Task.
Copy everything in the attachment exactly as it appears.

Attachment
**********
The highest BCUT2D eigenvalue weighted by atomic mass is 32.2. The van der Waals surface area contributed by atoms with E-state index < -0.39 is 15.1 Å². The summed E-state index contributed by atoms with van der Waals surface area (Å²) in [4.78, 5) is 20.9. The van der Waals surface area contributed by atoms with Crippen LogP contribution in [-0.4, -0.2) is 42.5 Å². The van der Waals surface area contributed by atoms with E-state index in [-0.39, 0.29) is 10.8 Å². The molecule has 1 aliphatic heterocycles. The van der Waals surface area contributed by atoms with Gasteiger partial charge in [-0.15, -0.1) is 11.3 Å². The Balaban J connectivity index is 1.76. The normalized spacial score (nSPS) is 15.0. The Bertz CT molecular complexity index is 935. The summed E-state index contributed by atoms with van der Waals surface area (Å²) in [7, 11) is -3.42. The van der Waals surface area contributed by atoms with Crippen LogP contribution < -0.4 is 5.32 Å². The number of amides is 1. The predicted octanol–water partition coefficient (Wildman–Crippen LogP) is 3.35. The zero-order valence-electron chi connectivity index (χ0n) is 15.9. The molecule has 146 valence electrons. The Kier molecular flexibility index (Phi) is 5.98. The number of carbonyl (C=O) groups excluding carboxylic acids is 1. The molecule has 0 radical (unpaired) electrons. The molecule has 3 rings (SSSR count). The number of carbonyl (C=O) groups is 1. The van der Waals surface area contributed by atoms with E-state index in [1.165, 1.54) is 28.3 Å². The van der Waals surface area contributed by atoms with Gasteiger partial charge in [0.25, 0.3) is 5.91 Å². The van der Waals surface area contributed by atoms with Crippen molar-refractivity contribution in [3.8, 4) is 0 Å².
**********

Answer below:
The highest BCUT2D eigenvalue weighted by atomic mass is 32.2. The van der Waals surface area contributed by atoms with E-state index < -0.39 is 15.1 Å². The summed E-state index contributed by atoms with van der Waals surface area (Å²) in [4.78, 5) is 20.9. The van der Waals surface area contributed by atoms with Crippen LogP contribution in [-0.4, -0.2) is 42.5 Å². The van der Waals surface area contributed by atoms with E-state index in [-0.39, 0.29) is 10.8 Å². The molecule has 1 aliphatic heterocycles. The van der Waals surface area contributed by atoms with Gasteiger partial charge in [-0.15, -0.1) is 11.3 Å². The Balaban J connectivity index is 1.76. The normalized spacial score (nSPS) is 15.0. The Bertz CT molecular complexity index is 935. The summed E-state index contributed by atoms with van der Waals surface area (Å²) in [7, 11) is -3.42. The van der Waals surface area contributed by atoms with Crippen LogP contribution < -0.4 is 5.32 Å². The number of amides is 1. The predicted octanol–water partition coefficient (Wildman–Crippen LogP) is 3.35. The zero-order valence-electron chi connectivity index (χ0n) is 15.9. The molecule has 146 valence electrons. The Kier molecular flexibility index (Phi) is 5.98. The number of carbonyl (C=O) groups excluding carboxylic acids is 1. The molecule has 0 radical (unpaired) electrons. The molecule has 3 rings (SSSR count). The number of carbonyl (C=O) groups is 1. The van der Waals surface area contributed by atoms with E-state index in [1.165, 1.54) is 28.3 Å². The van der Waals surface area contributed by atoms with Gasteiger partial charge in [0.25, 0.3) is 5.91 Å². The van der Waals surface area contributed by atoms with Crippen molar-refractivity contribution in [3.8, 4) is 0 Å².